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Singularity Grid System

July 25, 2013


During my trip to Drupalcon Porltand this year I discovered a new grid system/framework called Singularity Grid System or Singularity GS for short. Since then, I have taken some time to work with this framework and I have to say it's pretty awesome. It took me some time to get my mind around this novel way of creating grids and layouts, but after I created a few, things started to click. 

What is Singularity GS?

In a nutshell, Singularity GS is a modern grid framework that allows you to create a grid system for your site layout, built with responsiveness in mind. One of the most interesting things about Singularity is that it is a Ruby gem that plugs into Sass. Once you add Singularity to your project or Drupal subtheme, you are able to define and configure your grid/layout using Singularity's set of pre-defined mixins.

Rolling a custom grid this way is different from using themes that have existing stylesheets that load when the browser viewport reaches a particular width. When you have stylesheets that are added-on at fixed breakpoints, you end up molding your content to fit those breakpoints. Instead, Singularity allows you to add breakpoints for any section/region/block as-needed in your Sass. This approach focuses on your content first.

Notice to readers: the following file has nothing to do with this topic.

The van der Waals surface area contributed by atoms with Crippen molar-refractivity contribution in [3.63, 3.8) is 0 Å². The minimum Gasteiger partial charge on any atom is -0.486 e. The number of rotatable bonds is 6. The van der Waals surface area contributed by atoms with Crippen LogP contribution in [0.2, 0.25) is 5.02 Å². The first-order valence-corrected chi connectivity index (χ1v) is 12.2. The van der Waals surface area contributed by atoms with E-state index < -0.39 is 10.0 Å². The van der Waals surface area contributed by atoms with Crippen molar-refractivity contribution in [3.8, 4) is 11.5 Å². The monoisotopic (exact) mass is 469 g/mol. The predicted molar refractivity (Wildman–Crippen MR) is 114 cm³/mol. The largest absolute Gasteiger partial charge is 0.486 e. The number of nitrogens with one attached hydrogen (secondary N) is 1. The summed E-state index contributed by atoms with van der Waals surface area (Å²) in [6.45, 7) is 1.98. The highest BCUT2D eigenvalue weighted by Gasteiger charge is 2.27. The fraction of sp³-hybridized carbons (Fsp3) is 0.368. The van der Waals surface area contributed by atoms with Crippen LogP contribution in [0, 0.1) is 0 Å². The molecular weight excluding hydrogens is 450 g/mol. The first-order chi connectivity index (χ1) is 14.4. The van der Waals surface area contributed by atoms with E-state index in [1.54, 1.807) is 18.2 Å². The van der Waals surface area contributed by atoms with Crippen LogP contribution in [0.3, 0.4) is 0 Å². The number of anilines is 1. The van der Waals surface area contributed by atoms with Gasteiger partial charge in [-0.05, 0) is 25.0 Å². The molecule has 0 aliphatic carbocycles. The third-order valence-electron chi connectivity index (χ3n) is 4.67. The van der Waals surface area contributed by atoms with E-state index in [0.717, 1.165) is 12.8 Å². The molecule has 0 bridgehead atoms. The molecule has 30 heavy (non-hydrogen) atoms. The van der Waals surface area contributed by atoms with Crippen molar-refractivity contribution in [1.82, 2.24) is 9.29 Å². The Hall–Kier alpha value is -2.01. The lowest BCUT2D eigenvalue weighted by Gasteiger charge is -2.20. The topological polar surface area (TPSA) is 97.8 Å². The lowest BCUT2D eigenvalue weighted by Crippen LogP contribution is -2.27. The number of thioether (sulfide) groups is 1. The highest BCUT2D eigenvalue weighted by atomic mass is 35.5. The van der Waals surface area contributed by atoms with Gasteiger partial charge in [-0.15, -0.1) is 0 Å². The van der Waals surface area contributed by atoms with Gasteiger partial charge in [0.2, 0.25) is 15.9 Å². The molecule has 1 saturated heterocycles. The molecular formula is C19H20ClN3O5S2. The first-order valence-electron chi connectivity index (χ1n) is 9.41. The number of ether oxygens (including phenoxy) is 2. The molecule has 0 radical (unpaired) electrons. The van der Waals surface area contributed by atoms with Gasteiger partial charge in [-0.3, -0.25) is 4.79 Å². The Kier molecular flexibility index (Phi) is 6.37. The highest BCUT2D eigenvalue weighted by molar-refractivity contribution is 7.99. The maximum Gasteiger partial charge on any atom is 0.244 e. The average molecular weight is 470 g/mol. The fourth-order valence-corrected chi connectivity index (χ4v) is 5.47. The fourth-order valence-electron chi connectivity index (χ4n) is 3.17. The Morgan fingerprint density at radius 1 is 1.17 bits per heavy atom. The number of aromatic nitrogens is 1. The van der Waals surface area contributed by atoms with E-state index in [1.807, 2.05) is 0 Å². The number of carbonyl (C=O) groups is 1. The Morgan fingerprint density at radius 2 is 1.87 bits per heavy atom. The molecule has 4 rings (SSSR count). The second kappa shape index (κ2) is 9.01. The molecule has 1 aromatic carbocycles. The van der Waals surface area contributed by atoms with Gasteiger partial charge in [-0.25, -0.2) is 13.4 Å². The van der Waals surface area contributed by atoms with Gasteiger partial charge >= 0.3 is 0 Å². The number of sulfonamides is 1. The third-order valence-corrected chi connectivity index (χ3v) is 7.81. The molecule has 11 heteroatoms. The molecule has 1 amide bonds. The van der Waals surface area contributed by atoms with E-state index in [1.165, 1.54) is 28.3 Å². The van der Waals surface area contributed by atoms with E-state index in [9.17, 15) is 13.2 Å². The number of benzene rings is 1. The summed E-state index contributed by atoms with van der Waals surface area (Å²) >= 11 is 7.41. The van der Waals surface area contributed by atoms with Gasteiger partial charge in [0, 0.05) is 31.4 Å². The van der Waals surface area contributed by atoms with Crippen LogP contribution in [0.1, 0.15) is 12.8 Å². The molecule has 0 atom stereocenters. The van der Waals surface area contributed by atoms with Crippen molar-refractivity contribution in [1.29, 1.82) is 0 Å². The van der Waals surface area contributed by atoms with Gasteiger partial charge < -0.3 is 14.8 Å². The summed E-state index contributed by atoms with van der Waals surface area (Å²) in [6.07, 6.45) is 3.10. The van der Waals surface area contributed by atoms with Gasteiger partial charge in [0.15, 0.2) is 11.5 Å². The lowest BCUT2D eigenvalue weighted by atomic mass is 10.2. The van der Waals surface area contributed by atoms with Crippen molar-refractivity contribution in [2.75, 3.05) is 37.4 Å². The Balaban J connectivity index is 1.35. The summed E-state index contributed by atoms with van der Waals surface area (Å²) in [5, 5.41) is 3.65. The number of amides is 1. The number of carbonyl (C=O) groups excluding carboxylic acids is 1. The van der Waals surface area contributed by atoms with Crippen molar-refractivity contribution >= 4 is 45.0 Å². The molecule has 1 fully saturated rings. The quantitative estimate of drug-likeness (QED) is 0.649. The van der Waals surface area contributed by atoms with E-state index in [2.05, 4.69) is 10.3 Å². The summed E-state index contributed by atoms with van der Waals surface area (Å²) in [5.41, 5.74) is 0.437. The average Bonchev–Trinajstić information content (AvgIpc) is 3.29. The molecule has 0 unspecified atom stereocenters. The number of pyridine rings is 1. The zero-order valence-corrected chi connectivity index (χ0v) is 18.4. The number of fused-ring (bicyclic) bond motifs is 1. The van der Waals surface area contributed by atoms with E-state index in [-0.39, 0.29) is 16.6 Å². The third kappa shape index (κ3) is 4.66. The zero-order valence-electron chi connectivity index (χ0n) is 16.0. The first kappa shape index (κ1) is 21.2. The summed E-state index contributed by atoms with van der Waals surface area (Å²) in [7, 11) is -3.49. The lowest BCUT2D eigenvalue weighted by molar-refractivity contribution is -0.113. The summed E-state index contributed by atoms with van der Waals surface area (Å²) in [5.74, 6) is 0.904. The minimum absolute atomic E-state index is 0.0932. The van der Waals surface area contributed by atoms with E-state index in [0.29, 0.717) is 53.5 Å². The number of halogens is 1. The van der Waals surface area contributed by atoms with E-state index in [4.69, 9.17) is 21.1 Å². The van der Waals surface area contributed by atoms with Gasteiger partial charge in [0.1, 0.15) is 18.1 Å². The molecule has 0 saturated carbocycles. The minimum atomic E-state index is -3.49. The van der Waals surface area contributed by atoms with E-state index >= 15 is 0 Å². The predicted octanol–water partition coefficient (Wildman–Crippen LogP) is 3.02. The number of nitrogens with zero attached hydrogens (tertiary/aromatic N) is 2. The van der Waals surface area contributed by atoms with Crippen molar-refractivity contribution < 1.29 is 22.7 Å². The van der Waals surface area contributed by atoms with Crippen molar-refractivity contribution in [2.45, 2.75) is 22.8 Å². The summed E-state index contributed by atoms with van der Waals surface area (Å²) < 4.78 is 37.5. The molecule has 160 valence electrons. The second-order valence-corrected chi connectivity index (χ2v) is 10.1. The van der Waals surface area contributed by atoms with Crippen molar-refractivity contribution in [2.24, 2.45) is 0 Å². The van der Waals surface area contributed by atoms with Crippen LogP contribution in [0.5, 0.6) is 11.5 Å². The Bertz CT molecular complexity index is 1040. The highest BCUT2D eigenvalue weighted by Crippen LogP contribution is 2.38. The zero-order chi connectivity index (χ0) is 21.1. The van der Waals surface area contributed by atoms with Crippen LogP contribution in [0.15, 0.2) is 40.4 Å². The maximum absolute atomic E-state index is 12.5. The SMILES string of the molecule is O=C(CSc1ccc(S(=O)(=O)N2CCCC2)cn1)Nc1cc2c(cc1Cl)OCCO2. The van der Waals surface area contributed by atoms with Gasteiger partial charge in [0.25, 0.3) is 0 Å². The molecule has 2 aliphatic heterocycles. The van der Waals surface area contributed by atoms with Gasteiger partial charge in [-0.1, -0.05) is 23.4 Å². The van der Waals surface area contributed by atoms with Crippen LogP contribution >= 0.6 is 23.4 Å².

Singularity Highlights

  • Flexible and friendly. Able to completely customize every aspect of your grid.    
  • Create fluid, custom, easy-to-manage grids within the code (and not from the theme settings page).    
  • Completely Sass-based.
  • Uses ratio-based math. Calculates grids based on internal proportions. This allows you to use units of your choosing (%, px, ems, etc) to define your grid.    
  • You may define fixed width gutters or set gutters to expand or contract with the rest of the grid.
  • Comes bundled with the Breakpoint mixin to help you write and manage your breakpoints.
  • Allows nested grids for complex layouts. (Inception Rule: Never go more than four levels deep.)
  • When paired with the Drupal base themes Aurora or Omega 4.x, the result is a very powerful, responsive, minimalistic subtheme.

Breakpoint Mixin

Before we dive into creating a singularity grid let's talk about a handy mixin called Breakpoint. Breakpoint is included with Singularity so you don't need to do anything except install Singulairty to use it. Breakpoint is where all the responsive magic comes in. Breakpoint makes writing media queries really easy. You simply call the Breakpoint mixin "@include breakpoint([width-value])" and set the width-value to the min-width media query value that you want.  A better way to handle this is to define variables for the breakpoints you want to use so that the value will have a meaningful name like "$desktop".